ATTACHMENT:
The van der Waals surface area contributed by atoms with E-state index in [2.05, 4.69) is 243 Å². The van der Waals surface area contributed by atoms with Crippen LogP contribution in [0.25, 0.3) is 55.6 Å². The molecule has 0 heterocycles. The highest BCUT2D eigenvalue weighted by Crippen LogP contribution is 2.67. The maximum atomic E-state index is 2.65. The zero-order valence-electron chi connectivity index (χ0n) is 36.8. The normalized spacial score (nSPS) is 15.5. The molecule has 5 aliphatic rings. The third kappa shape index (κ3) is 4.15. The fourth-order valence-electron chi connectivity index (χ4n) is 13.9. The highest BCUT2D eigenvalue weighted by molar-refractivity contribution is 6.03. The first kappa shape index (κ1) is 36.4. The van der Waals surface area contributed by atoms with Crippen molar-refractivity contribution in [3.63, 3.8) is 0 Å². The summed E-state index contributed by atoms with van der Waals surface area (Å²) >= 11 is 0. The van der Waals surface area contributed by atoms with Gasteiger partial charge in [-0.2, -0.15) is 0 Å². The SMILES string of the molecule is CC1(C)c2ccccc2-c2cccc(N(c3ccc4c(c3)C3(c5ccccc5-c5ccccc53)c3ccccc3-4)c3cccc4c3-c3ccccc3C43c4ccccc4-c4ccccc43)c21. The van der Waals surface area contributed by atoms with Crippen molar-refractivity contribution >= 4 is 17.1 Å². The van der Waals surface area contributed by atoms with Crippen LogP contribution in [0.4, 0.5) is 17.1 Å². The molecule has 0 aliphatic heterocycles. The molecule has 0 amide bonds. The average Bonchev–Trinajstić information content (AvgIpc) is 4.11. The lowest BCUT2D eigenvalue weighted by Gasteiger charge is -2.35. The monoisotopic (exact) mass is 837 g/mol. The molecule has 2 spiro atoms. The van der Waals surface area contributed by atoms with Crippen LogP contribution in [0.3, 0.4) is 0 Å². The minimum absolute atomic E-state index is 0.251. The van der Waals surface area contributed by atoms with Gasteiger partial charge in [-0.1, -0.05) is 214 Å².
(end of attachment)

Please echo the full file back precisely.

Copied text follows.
The van der Waals surface area contributed by atoms with E-state index in [2.05, 4.69) is 243 Å². The van der Waals surface area contributed by atoms with Crippen LogP contribution in [0.25, 0.3) is 55.6 Å². The molecule has 0 heterocycles. The highest BCUT2D eigenvalue weighted by Crippen LogP contribution is 2.67. The maximum atomic E-state index is 2.65. The zero-order valence-electron chi connectivity index (χ0n) is 36.8. The normalized spacial score (nSPS) is 15.5. The molecule has 5 aliphatic rings. The third kappa shape index (κ3) is 4.15. The fourth-order valence-electron chi connectivity index (χ4n) is 13.9. The highest BCUT2D eigenvalue weighted by molar-refractivity contribution is 6.03. The first kappa shape index (κ1) is 36.4. The van der Waals surface area contributed by atoms with Crippen molar-refractivity contribution in [3.63, 3.8) is 0 Å². The summed E-state index contributed by atoms with van der Waals surface area (Å²) >= 11 is 0. The van der Waals surface area contributed by atoms with Gasteiger partial charge in [-0.2, -0.15) is 0 Å². The SMILES string of the molecule is CC1(C)c2ccccc2-c2cccc(N(c3ccc4c(c3)C3(c5ccccc5-c5ccccc53)c3ccccc3-4)c3cccc4c3-c3ccccc3C43c4ccccc4-c4ccccc43)c21. The van der Waals surface area contributed by atoms with Crippen molar-refractivity contribution >= 4 is 17.1 Å². The van der Waals surface area contributed by atoms with Crippen LogP contribution in [0.4, 0.5) is 17.1 Å². The molecule has 0 aliphatic heterocycles. The molecule has 0 amide bonds. The average Bonchev–Trinajstić information content (AvgIpc) is 4.11. The lowest BCUT2D eigenvalue weighted by Gasteiger charge is -2.35. The monoisotopic (exact) mass is 837 g/mol. The molecule has 2 spiro atoms. The van der Waals surface area contributed by atoms with Crippen LogP contribution in [0.3, 0.4) is 0 Å². The minimum absolute atomic E-state index is 0.251. The van der Waals surface area contributed by atoms with Gasteiger partial charge in [-0.1, -0.05) is 214 Å².